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Fibromyalgia: Myths vs. Facts

Fibromyalgia: Myths vs. Facts

You’ve heard that fibromyalgia has no known cause or that it only affects women. You’ve been inundated with infomercials that it can’t be treated and, if it can be, you’re going to spend thousands of dollars on medicine and therapy that doesn’t work. Worst of all, you’ve been told the pain is forever. So, what’s fact and what’s fiction? Read further to learn more.

What is Fibromyalgia?

Fibromyalgia is known as “a condition that causes pain all over the body (also referred to as widespread pain), sleep problems, fatigue, and often emotional and mental distress. People with fibromyalgia may be more sensitive to pain than people without fibromyalgia. This is called abnormal pain perception processing. Fibromyalgia affects about 4 million US adults, about 2% of the adult population. The cause of fibromyalgia is not known, but it can be effectively treated and managed.”

What Causes Fibromyalgia?

Changes in certain brain chemicals and how pain receptors work may be causes for fibromyalgia, but there are other potential triggers:

  • Genetics. Fibromyalgia is known to run in families, implying that specific genetic mutations could make you more likely to get the disorder.
  • Infections and certain illnesses seem to trigger or make fibromyalgia worse.
  • Fibromyalgia can, in some cases, be precipitated by a physical event like a car crash. Even continual psychological stress can trigger the condition.

Know the Symptoms

  • Chronic discomfort throughout your body or in multiple locations. Pain is often described as aching, burning, or pulsating.
  • Fatigue or extreme tiredness.
  • You could have problems sleeping.
  • You may experience joint and muscle stiffness.
  • Sensitivity to touch.
  • Numbness or tingling sensations.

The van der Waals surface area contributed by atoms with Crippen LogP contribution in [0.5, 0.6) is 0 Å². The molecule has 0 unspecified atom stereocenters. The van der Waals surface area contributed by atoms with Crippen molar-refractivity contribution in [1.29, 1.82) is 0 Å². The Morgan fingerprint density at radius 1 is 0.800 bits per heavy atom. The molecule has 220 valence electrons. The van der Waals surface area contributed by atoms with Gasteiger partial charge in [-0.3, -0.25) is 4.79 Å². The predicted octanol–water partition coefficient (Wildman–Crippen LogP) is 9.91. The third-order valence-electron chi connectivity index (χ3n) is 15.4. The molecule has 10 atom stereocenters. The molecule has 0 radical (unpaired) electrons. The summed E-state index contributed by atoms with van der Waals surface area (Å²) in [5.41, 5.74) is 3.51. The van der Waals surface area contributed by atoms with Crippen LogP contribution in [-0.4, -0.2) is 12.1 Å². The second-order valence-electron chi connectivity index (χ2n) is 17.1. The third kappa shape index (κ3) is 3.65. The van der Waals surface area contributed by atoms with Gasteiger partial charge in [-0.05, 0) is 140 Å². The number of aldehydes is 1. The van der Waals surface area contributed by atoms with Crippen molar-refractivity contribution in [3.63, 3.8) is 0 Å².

• Problems with focusing, thinking, and memory.
  • You have an abnormally high sensitivity to stimuli, including light, noise, smells, and temperature.
  • Digestive problems like constipation.

If you have any symptoms related to fibromyalgia, ask your healthcare provider about treatment options like ketamine therapy.

Fibromyalgia: Myths vs. Facts 

Like any medical condition, facts and myths swirl around fibromyalgia and sometimes make it hard to know what’s what. Here is some information to consider.

Fibromyalgia myths

  • It’s not real. Wrong. Fibromyalgia is a genuine, long-term condition.
  • To get diagnosed, you need to see a specialist in treating fibromyalgia and its symptoms. This is not true. A primary healthcare provider can diagnose the condition using your medical history, results of a physical exam, and evaluating your symptoms.
  • If you don’t have what’s referred to as “tender points,” then you can’t possibly have fibromyalgia. Again, not true.  
  • We know exactly what causes fibromyalgia. This is not true because, like other health conditions, it could have many causes.
  • I have fibromyalgia, but it can’t be treated. This is false. Your medical professional can not only diagnose your condition but recommend treatment and medicine that might relieve the pain, including ketamine therapy.
  • Ok, if I have fibromyalgia, that must mean I can only be treated with costly prescription medications. This, too, is false. While it’s true that particular medicine and kinds of treatment are expensive (and some people may be opposed to using medicine), there are other worthy options to consider. You may be able to treat fibromyalgia pain with sleep, exercise, and stress relief.
  • There aren’t reliable symptoms for me to describe. Not true. Many symptoms could be indicative of fibromyalgia, including anxiety and depression, pain in the face and jaw, and severe headaches.

Fibromyalgia facts

  • Fibromyalgia is classified as a pain disease by the International Association for the Study of Pain and appears in the International Statistical Classification of Diseases and Related Health Problems.
  • According to the Centers for Disease Control and Prevention, Fibromyalgia affects about four million U.S. adults or around two percent of the general population.
  • According to the American College of Rheumatology, “Fibromyalgia is not an autoimmune or inflammation-based illness, but research suggests the nervous system is involved.”

Diagnosis & Treatment

The main factor for diagnosing fibromyalgia is whether the pain exists throughout your body, including your shoulder, arm, jaw, hip, buttock, leg, neck, chest, back, or abdomen. There isn’t any single test used for diagnosis, but rather a combination, like a complete blood count, checking your rheumatoid factor, seeing if there are thyroid problems, checking your vitamin D levels, and others.

As already discussed, there are many potential ways to relieve fibromyalgia pain. Your healthcare provider may recommend medicine, self-help and lifestyle changes, different kinds of therapy, or using ketamine infusion. It’s essential to get the facts before making any decision and understand the risks and benefits of whatever you choose.



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